Chargers - Patriots: A look inside
By Scout.com Staff
The Chargers are looking at Sunday's date with the world champion Patriots as an opportunity, not a chore.
If somehow the Chargers could snap New England's 21-game home winning streak, it would mean more than just reaching .500 at 2-2.
"It is just one 'W' and we've got a lot of the season left," linebacker Ben Leber said. "But it's going to speak volumes for this team, this organization and for all our fans. It would be a huge win for our confidence and just for the city."
The Chargers know they let the first two games slip away, unable to hold leads against the Cowboys and Broncos. But they righted themselves Sunday night by pasting the New York Giants and now seem poised to at least be competitive against the Pats.
"We talk all the time that there are few opportunities you have in a football career where you have this type of opportunity to try and end their home winning streak, and do it with the team that we've got," Leber said. "You definitely have to seize the opportunity."
And in sizing up the Patriots, the Chargers are certain that they stack up. But beating them in their new stadium - where they are 25-3 - is another matter.
"We are much more confident," quarterback Drew Brees said, in comparing last year's Chargers team which also opened 1-2. "We've been through a lot more and we have had success and felt what that's like."
It's a feeling the Chargers want to experience again on Sunday. If they do, it would be a sensation well earned.
The Patriots haven't played a game yet without strong safety Rodney Harrison, who suffered a season-ending knee injury in Pittsburgh last week. But they have played three games without inside linebackers Tedy Bruschi and Ted Johnson, and so far those two have not been missed as much as some observers had predicted.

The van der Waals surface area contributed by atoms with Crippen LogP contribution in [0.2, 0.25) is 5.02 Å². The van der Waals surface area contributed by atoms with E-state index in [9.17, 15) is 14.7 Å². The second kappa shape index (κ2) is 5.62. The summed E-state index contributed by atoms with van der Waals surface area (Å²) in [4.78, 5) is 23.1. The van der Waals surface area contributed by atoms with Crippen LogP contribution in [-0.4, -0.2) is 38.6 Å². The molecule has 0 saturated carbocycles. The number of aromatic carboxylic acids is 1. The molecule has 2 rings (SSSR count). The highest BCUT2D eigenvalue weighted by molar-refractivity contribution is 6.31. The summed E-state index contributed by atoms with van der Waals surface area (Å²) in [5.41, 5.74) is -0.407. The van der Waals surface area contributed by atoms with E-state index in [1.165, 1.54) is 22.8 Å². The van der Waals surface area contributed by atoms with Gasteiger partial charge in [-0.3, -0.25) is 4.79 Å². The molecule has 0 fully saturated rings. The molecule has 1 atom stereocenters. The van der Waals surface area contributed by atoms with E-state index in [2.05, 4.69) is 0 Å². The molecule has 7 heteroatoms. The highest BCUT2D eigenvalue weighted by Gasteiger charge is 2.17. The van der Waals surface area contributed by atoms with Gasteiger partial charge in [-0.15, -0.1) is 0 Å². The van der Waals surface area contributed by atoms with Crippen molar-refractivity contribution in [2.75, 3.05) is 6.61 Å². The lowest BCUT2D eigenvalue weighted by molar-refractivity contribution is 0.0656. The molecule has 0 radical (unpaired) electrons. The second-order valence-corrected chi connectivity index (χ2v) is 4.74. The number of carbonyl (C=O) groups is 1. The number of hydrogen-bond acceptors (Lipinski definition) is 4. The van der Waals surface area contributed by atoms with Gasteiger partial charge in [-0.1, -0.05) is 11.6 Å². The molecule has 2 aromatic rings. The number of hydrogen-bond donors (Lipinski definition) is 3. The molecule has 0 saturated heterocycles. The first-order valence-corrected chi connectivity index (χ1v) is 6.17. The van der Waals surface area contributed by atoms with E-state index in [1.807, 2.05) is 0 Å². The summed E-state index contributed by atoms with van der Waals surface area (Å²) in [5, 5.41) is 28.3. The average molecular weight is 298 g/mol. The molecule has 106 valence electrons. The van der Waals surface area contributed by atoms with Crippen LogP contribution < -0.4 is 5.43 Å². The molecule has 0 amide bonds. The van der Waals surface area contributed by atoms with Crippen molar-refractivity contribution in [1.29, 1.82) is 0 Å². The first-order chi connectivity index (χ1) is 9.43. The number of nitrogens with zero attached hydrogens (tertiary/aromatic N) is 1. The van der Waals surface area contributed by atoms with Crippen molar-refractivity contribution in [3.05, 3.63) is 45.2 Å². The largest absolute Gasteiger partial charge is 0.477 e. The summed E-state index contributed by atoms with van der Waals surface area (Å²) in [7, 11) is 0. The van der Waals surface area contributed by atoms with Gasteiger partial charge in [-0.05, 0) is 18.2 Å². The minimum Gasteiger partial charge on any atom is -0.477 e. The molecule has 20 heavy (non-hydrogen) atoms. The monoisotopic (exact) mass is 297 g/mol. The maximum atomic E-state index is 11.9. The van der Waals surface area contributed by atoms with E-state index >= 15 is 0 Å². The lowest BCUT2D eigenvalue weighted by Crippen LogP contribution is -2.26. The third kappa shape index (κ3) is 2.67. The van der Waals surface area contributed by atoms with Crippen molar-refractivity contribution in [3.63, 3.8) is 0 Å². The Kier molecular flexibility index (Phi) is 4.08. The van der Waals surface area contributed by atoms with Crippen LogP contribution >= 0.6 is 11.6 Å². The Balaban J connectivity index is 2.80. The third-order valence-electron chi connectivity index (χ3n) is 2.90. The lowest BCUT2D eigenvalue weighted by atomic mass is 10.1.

Bruschi's and Johnson's replacements - free agent LBs Monty Beisel and Chad Brown - rank second and third, respectively, on the team in tackles. Although no one has replaced Bruschi's nose for takeaways, Beisel especially has kept the run defense strong. The Patriots rank sixth in that department, allowing an average of 91.7 yards per game.
That will come in handy this week with San Diego's LaDainian Tomlinson, the league's fifth-leading rusher, coming to town. Beisel is familiar with LT, having played against him twice a year when Beisel was with Kansas City.
Beisel started only nine games for the Chiefs in four seasons, but he looks entrenched in the New England lineup now. Beisel even seems to have passed Brown, a three-time Pro Bowler, on the depth chart. When the Patriots switch to a 4-3 look, it's Beisel, 27, not Brown, 35, who remains on the field in at middle linebacker.
"It's an ongoing (process)," Beisel said. "I think once you get to the point in the season where you're starting to game plan and doing things like that, it's ever-changing. I'm kind of at the same point as everybody else (now). I understand the base concepts of the system, both the 3-4 and the 4-3. Now it's just a matter of game planning and getting it right for Sunday."
--RB Amos Zereoue practiced with the team Thursday, one day after he signed to fill the void left by RB Kevin Faulk's foot injury. Faulk is expected to miss 6-8 weeks with a broken bone in his foot. He apparently was hurt making a 17-yard catch on the winning drive against the Steelers last week.
Faulk is the 10th-leading receiver in Patriots' history with 217 receptions for 1,935 yards and eight touchdowns. He had 13 catches this season, tying with WR Troy Brown for third place.
Zereoue, a seventh-year pro, is no slouch in the passing game, either. He had 42, 40 and 39 receptions the past three seasons with Pittsburgh and Oakland and owns three career 100-yard games.
Zereoue was not in training camp with any team, so his conditioning is a question mark.
"You can never really get in football shape unless you're playing football," he said. "I was doing some running, but as far as catching up with those guys, it's really tough right now."
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